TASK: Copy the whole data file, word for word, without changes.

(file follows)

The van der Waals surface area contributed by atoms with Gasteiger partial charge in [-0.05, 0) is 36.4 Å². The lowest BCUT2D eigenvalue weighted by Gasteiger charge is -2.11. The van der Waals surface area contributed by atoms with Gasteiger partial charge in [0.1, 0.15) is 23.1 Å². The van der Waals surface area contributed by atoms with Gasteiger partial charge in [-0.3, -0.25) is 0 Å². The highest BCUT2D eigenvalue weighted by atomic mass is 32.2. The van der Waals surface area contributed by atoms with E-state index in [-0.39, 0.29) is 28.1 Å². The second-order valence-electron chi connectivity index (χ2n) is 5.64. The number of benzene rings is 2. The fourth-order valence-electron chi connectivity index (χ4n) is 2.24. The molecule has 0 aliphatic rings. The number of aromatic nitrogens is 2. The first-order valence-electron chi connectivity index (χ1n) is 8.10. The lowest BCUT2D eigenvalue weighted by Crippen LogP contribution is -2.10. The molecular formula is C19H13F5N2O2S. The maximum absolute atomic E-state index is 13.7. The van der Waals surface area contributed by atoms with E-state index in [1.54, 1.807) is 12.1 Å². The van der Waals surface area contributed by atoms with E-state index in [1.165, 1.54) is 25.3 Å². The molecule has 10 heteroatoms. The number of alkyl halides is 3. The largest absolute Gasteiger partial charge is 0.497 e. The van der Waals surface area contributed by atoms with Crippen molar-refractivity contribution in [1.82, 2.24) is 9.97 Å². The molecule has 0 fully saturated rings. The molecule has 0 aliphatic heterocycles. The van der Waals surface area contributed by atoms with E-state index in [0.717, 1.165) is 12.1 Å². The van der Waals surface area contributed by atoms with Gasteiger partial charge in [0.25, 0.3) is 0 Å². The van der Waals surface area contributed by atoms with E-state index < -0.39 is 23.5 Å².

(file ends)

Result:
The van der Waals surface area contributed by atoms with Gasteiger partial charge in [-0.05, 0) is 36.4 Å². The lowest BCUT2D eigenvalue weighted by Gasteiger charge is -2.11. The van der Waals surface area contributed by atoms with Gasteiger partial charge in [0.1, 0.15) is 23.1 Å². The van der Waals surface area contributed by atoms with Gasteiger partial charge in [-0.3, -0.25) is 0 Å². The highest BCUT2D eigenvalue weighted by atomic mass is 32.2. The van der Waals surface area contributed by atoms with E-state index in [-0.39, 0.29) is 28.1 Å². The second-order valence-electron chi connectivity index (χ2n) is 5.64. The number of benzene rings is 2. The fourth-order valence-electron chi connectivity index (χ4n) is 2.24. The molecule has 0 aliphatic rings. The number of aromatic nitrogens is 2. The first-order valence-electron chi connectivity index (χ1n) is 8.10. The lowest BCUT2D eigenvalue weighted by Crippen LogP contribution is -2.10. The molecular formula is C19H13F5N2O2S. The maximum absolute atomic E-state index is 13.7. The van der Waals surface area contributed by atoms with E-state index in [1.54, 1.807) is 12.1 Å². The van der Waals surface area contributed by atoms with E-state index in [1.165, 1.54) is 25.3 Å². The molecule has 10 heteroatoms. The number of alkyl halides is 3. The largest absolute Gasteiger partial charge is 0.497 e. The van der Waals surface area contributed by atoms with Crippen molar-refractivity contribution in [1.82, 2.24) is 9.97 Å². The molecule has 0 fully saturated rings. The molecule has 0 aliphatic heterocycles. The van der Waals surface area contributed by atoms with E-state index in [0.717, 1.165) is 12.1 Å². The van der Waals surface area contributed by atoms with Gasteiger partial charge in [0.25, 0.3) is 0 Å². The van der Waals surface area contributed by atoms with E-state index < -0.39 is 23.5 Å².